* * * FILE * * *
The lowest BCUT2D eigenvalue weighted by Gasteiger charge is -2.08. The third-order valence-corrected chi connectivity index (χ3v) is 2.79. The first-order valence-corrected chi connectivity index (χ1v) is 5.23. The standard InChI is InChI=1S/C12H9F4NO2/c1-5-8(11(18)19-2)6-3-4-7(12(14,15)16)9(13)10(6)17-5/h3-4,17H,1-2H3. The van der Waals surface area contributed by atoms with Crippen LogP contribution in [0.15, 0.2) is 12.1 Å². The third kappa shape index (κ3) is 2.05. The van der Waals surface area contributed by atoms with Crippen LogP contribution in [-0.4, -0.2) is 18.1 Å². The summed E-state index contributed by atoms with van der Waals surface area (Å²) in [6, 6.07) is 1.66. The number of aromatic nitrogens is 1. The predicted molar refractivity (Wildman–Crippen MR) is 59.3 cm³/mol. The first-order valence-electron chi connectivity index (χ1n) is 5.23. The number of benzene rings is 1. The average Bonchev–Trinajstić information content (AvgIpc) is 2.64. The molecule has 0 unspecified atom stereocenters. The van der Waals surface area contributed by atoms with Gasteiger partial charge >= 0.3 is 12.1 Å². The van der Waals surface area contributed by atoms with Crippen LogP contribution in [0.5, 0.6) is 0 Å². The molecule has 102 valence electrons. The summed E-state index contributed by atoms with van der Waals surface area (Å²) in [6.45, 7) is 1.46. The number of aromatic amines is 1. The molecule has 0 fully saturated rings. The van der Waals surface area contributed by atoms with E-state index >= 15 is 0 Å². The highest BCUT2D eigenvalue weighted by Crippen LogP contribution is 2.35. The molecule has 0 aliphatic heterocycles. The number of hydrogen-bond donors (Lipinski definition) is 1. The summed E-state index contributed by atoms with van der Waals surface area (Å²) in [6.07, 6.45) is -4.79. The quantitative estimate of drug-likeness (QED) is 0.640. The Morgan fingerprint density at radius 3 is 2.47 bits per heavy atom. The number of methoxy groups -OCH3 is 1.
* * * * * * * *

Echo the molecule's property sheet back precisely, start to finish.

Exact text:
The lowest BCUT2D eigenvalue weighted by Gasteiger charge is -2.08. The third-order valence-corrected chi connectivity index (χ3v) is 2.79. The first-order valence-corrected chi connectivity index (χ1v) is 5.23. The standard InChI is InChI=1S/C12H9F4NO2/c1-5-8(11(18)19-2)6-3-4-7(12(14,15)16)9(13)10(6)17-5/h3-4,17H,1-2H3. The van der Waals surface area contributed by atoms with Crippen LogP contribution in [0.15, 0.2) is 12.1 Å². The third kappa shape index (κ3) is 2.05. The van der Waals surface area contributed by atoms with Crippen LogP contribution in [-0.4, -0.2) is 18.1 Å². The summed E-state index contributed by atoms with van der Waals surface area (Å²) in [6, 6.07) is 1.66. The number of aromatic nitrogens is 1. The predicted molar refractivity (Wildman–Crippen MR) is 59.3 cm³/mol. The first-order valence-electron chi connectivity index (χ1n) is 5.23. The number of benzene rings is 1. The average Bonchev–Trinajstić information content (AvgIpc) is 2.64. The molecule has 0 unspecified atom stereocenters. The van der Waals surface area contributed by atoms with Gasteiger partial charge >= 0.3 is 12.1 Å². The van der Waals surface area contributed by atoms with Crippen LogP contribution in [0.5, 0.6) is 0 Å². The molecule has 102 valence electrons. The summed E-state index contributed by atoms with van der Waals surface area (Å²) in [6.45, 7) is 1.46. The number of aromatic amines is 1. The molecule has 0 fully saturated rings. The van der Waals surface area contributed by atoms with E-state index >= 15 is 0 Å². The highest BCUT2D eigenvalue weighted by Crippen LogP contribution is 2.35. The molecule has 0 aliphatic heterocycles. The number of hydrogen-bond donors (Lipinski definition) is 1. The summed E-state index contributed by atoms with van der Waals surface area (Å²) in [6.07, 6.45) is -4.79. The quantitative estimate of drug-likeness (QED) is 0.640. The Morgan fingerprint density at radius 3 is 2.47 bits per heavy atom. The number of methoxy groups -OCH3 is 1.